- To uncover hidden job opportunities.
- To increase your contacts and broaden your information network.
- To find out more information about the market, a particular company, or a particular field.
- To be remembered
Objective #1 - Uncovering Hidden Job Opportunities
You may have heard the phrase, "There is power in numbers." The more people who are aware of your needs and skills, the better your chances are of someone knowing about a job opportunity. That is how you uncover hidden opportunities. People run across job openings all the time. If you tell everyone you know that you are looking, they will very likely keep you in mind if they hear of an available position that suits you. Some of your contacts may give you the name of a professional in the industry with whom you could talk. Perfect! Call that person and "tell 'em who sentya!"
Objective #2 - Increasing Your Contacts
Let's say you draft a networking list. Who would your list include? Begin with your friends, neighbors, relatives, and teachers-people you know fairly well and are in regular contact with. Take a moment to write a networking list. See how many you can come up with in just a few minutes.
Contacting Your List
When you have established your contact list, look it over. You have probably come up with a list that is larger than you expected. The important thing to remember about networking is that you don't necessarily have to be on a first-name basis with all of these people. You can list the friends of your friends, or relatives of your friends. Even if you don't know them well, write them down. You will begin by contacting the people you know best, and then work your way to the others.
So why did you make this list? These people may be able to help you with your job search. They may know of someone who is hiring, they may offer some hints on your resume, tell you more about their particular industry, or possibly refer you to a professional they know in your field. Your objective is to set up a meeting with each contact to acquire knowledge. Contacting everyone on your list will put you one step closer to finding a job.
It's easier to network with people you know. You've probably known them for years and feel sure they would like to see you do well. Start with them first. Pop by their houses. Gall them. Tell them that you are beginning your job search, and that the strategies you have been using so far may not be working. Ask them what they think of your strategy. Most people will not be able to leave it at "Oh, I'd keep doing what you're doing." Trust me, they will be compelled to give you a bit of advice!
As a matter of fact, networking is a tremendous ego booster for your contacts-it gives them a chance to show off what they know, or who they know. If they feel they can help you in any way, it will make them feel helpful and useful.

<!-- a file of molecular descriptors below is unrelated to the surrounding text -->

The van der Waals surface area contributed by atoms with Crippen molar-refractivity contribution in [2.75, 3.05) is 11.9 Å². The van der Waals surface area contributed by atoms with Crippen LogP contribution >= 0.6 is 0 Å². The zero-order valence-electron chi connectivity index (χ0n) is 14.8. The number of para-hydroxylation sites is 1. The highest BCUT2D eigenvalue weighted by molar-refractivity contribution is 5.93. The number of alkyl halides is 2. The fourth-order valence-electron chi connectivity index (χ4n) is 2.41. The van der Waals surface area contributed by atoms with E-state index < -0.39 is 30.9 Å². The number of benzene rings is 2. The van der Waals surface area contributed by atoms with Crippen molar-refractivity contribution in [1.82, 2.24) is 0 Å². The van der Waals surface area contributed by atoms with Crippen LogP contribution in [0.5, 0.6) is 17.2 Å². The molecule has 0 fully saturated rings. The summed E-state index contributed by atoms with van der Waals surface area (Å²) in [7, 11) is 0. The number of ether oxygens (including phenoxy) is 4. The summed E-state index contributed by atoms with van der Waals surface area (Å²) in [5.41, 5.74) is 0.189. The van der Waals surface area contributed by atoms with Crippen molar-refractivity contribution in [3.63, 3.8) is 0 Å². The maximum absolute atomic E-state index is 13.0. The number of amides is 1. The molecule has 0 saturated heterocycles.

Objective #3 - Finding Out More Information
Suppose one of your contacts refers you to a professional in the industry, or, you have decided to call a professional in the industry on your own-someone who is doing what you would like to be doing. Now what do you do? Well, you approach your networking contact for an informational interview.
An informational interview is an invaluable aid for increasing your professional contacts and your awareness of the industry. Make your first contact by phone. Introduce yourself and tell your contact that you are seeking advice about your job search strategy. Explain your current situation - you may be graduating from school, reentering the workforce, reevaluating your career goals-whatever situation applies to you. Tell your contact you would like to set up a brief meeting (fifteen to twenty minutes) to get input and reactions to your resume and your career direction, and to ask how they got started in the industry. The important thing to remember is that you are not calling them for a job. You don't want to put them in an awkward situation. Simply tell them you are interested in their advice and guidance and that you know, with their help, you can get on the right track!
Now you're probably saying, "HOLD IT! I can't call people I barely know and start asking them for advice!" That's a normal reaction; most people feel the same way. Until you get a few calls under your hat, you're going to feel a little nervous scheduling an informational interview. Practice scheduling the interview with a friend using note cards if needed. Keep important information such as your resume near you, so if your contact has any questions, you will have the information close at hand. You may be surprised when you see how many people are flattered you chose to contact them.
Preparing for Informational Interviews
Objective #4 - Making Yourself Memorable
Now that you have set up an informational interview with your contact, what are you going to talk about when you are sitting in her office? You promised her you would only take a few moments of her time, but you have to make sure you cover everything, or the meeting will be a waste of your time and hers. You are the interviewer this time, so you will have to prepare the outline for the meeting. How will it begin, progress, and end? What questions are you going to ask? What purpose would you like to accomplish? Once again, you will need to be organized, because the most important thing to remember is that you leave your contact with a good impression of you in case a job becomes available. Informational interviews are just as important as actual job interviews.